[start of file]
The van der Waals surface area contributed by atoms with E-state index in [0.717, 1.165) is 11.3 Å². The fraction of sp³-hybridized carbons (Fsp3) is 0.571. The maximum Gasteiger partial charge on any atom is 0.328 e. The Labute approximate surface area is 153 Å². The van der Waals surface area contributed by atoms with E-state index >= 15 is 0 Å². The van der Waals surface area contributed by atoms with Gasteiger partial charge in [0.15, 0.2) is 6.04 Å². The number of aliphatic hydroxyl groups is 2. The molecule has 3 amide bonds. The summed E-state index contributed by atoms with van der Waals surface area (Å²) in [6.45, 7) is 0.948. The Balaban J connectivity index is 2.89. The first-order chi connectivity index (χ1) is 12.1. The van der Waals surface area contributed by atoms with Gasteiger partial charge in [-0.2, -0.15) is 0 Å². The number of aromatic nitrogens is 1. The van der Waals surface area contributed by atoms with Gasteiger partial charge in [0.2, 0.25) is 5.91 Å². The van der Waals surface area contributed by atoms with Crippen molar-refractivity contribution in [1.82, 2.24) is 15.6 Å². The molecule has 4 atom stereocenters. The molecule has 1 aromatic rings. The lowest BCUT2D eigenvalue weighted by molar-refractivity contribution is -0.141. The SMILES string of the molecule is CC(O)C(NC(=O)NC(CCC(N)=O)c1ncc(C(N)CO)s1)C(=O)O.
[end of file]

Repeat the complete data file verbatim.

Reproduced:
The van der Waals surface area contributed by atoms with E-state index in [0.717, 1.165) is 11.3 Å². The fraction of sp³-hybridized carbons (Fsp3) is 0.571. The maximum Gasteiger partial charge on any atom is 0.328 e. The Labute approximate surface area is 153 Å². The van der Waals surface area contributed by atoms with E-state index >= 15 is 0 Å². The van der Waals surface area contributed by atoms with Gasteiger partial charge in [0.15, 0.2) is 6.04 Å². The number of aliphatic hydroxyl groups is 2. The molecule has 3 amide bonds. The summed E-state index contributed by atoms with van der Waals surface area (Å²) in [6.45, 7) is 0.948. The Balaban J connectivity index is 2.89. The first-order chi connectivity index (χ1) is 12.1. The van der Waals surface area contributed by atoms with Gasteiger partial charge in [-0.2, -0.15) is 0 Å². The number of aromatic nitrogens is 1. The van der Waals surface area contributed by atoms with Gasteiger partial charge in [0.2, 0.25) is 5.91 Å². The van der Waals surface area contributed by atoms with Crippen molar-refractivity contribution in [1.82, 2.24) is 15.6 Å². The molecule has 4 atom stereocenters. The molecule has 1 aromatic rings. The lowest BCUT2D eigenvalue weighted by molar-refractivity contribution is -0.141. The SMILES string of the molecule is CC(O)C(NC(=O)NC(CCC(N)=O)c1ncc(C(N)CO)s1)C(=O)O.